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Research article - Peer-reviewed, 2020

Potentials and pitfalls of transient in vitro reporter bioassays: interference by vector geometry and cytotoxicity in recombinant zebrafish cell lines

Lungu-Mitea, Sebastian; Lundqvist, Johan


The water framework directive re-evaluation proposes the integration of effect-based tools, increasing the need for alternative methods. Especially within aquatic toxicology, coverage of specific toxicity pathways is scarce, and most applications are based on mammalian or bacterial models, not reflecting realistic exposure scenarios. The use of transient reporter gene assays in cells from organisms of interest could be a quick and inexpensive solution. However, interference with cellular homeostasis may impact the system beyond the function of the manipulated gene and thus lead to non-specific results. We describe how varying vector geometry and different regulatory gene elements on plasmids used for transfection in zebrafish hepatocytes and embryonic fibroblasts may lead up to a tenfold difference in potency. Cells were transiently co-transfected with an Nrf2-responsive Firefly luciferase reporter plasmid and eight different Renilla luciferase normalization plasmids. Transfected cells were exposed to two different regimes (0.1-100 mu M and 7.8-250 mu M) of the oxidative stress-inducing compounds, sulforaphane, tertbutylhydroquinone, and metazachlor. Nrf2 activity was measured in dual-luciferase assays. In parallel, cytotoxicity was assessed for different endpoints (energy metabolism, protein amount, membrane stability, and cell proliferation) in non-transfected cells and cells co-transfected with constructs of increasing size, to be used for normalization. Transfected cells were more susceptible to cytotoxicity in a vector size-dependent manner. Conclusively, we report that vector geometries (size, backbones, gene-regulatory units), cell line (tissue origin), applied transfection methods, and signal normalization may alter the sensitivity of reporter bioassays in a synergistic manner. Further, we propose that thorough bioassay design is needed to ensure reliability and regulatory acceptance.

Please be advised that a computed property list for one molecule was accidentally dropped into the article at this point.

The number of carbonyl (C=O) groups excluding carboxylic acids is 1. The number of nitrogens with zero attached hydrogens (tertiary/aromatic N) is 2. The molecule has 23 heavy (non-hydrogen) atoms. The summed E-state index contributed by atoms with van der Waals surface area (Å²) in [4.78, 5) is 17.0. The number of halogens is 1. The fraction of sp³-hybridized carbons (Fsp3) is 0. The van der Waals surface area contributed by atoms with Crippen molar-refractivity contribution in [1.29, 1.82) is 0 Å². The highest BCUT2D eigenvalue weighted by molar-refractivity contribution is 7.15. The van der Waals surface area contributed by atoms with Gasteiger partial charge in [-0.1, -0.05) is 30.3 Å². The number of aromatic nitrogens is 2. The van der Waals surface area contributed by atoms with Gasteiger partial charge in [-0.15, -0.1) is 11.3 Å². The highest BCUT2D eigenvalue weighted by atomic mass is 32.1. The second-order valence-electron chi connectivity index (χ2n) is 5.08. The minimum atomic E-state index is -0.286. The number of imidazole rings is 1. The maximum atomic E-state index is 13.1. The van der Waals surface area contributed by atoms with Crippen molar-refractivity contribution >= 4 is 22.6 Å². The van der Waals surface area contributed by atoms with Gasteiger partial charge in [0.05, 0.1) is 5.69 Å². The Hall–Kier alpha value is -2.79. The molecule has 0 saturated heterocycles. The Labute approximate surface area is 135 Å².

In vitro bioassays; Effect-based tools; Transient transfection; Cytotoxicity; Non-specific effects; Oxidative stress

Published in

Archives of Toxicology
2020, Volume: 94, number: 8, pages: 2769-2784